(), Susan Porter
and Susan Perry Williams
Åsa Hansson: Research Institute of Industrial Economics (IFN), Postal: and Department of Economics, Lund University
Susan Porter: McIntire School of Commerce
Susan Perry Williams: McIntire School of Commerce
Abstract: Economists and political scientists have long been interested in factors that affect the statutory tax rate on businesses set by federal governments. In this study, we examine the impact of political and economic factors on several measures of tax rates and tax incentives offered across 19 developed countries for the years 1979 through 2005. Our results indicate that while economic conditions such as openness, strategic interaction, budget constraints, economic downturns and an aging population all influence the rate of tax set by governments, the political structure of the federal government has a significant impact in the form of economic stimulus given. Importantly, our results suggest that different economic and political structures affect the level of incentives offered beyond those factors that affect the level of tax rates. These results are relevant to the current tax debate facing many governments as they consider implementing new policies to attract foreign direct investment and retain and grow domestic business. The impact of the political structure on the ability to enact legislation is significant after controlling for economic factors. This indicates that as the marketplace continues to become more international, it will become increasingly important for governments to find opportunities to work within their systems to enact legislation that enables their business community to compete internationally.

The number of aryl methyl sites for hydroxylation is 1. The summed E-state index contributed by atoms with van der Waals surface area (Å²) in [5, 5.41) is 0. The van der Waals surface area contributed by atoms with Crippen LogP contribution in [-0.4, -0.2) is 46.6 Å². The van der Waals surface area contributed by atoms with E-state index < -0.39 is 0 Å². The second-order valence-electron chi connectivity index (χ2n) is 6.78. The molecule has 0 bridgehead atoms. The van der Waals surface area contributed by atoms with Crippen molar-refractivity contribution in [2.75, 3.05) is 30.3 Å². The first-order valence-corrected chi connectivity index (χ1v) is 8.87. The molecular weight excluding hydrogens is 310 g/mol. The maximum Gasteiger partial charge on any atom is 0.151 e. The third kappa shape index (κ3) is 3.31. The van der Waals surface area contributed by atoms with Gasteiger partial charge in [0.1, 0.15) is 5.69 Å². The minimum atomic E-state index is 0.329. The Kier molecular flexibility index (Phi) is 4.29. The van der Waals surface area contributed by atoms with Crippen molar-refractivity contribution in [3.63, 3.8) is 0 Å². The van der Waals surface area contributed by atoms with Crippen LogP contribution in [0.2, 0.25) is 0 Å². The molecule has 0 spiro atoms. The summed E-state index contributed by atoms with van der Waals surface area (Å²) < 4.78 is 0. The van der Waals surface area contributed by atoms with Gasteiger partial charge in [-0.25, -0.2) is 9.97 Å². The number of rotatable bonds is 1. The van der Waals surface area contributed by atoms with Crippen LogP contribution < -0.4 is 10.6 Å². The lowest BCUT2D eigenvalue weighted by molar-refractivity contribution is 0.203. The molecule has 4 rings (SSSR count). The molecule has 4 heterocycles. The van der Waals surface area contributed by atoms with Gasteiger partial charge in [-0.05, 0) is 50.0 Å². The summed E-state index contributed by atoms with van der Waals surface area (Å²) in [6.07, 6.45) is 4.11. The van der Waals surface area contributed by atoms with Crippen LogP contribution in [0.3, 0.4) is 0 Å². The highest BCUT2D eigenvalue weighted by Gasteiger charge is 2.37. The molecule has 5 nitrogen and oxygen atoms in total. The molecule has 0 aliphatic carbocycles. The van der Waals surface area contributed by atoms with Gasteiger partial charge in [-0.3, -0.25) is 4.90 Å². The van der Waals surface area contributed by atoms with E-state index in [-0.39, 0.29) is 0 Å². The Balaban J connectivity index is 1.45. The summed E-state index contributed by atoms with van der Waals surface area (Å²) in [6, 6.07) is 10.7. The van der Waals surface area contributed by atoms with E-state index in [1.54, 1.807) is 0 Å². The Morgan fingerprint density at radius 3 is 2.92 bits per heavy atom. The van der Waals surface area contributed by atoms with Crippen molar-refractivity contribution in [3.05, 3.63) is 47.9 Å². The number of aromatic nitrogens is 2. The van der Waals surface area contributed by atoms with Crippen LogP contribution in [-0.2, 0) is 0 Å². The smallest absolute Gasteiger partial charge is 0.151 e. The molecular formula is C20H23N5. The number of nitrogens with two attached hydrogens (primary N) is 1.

30 pages, November 22, 2012
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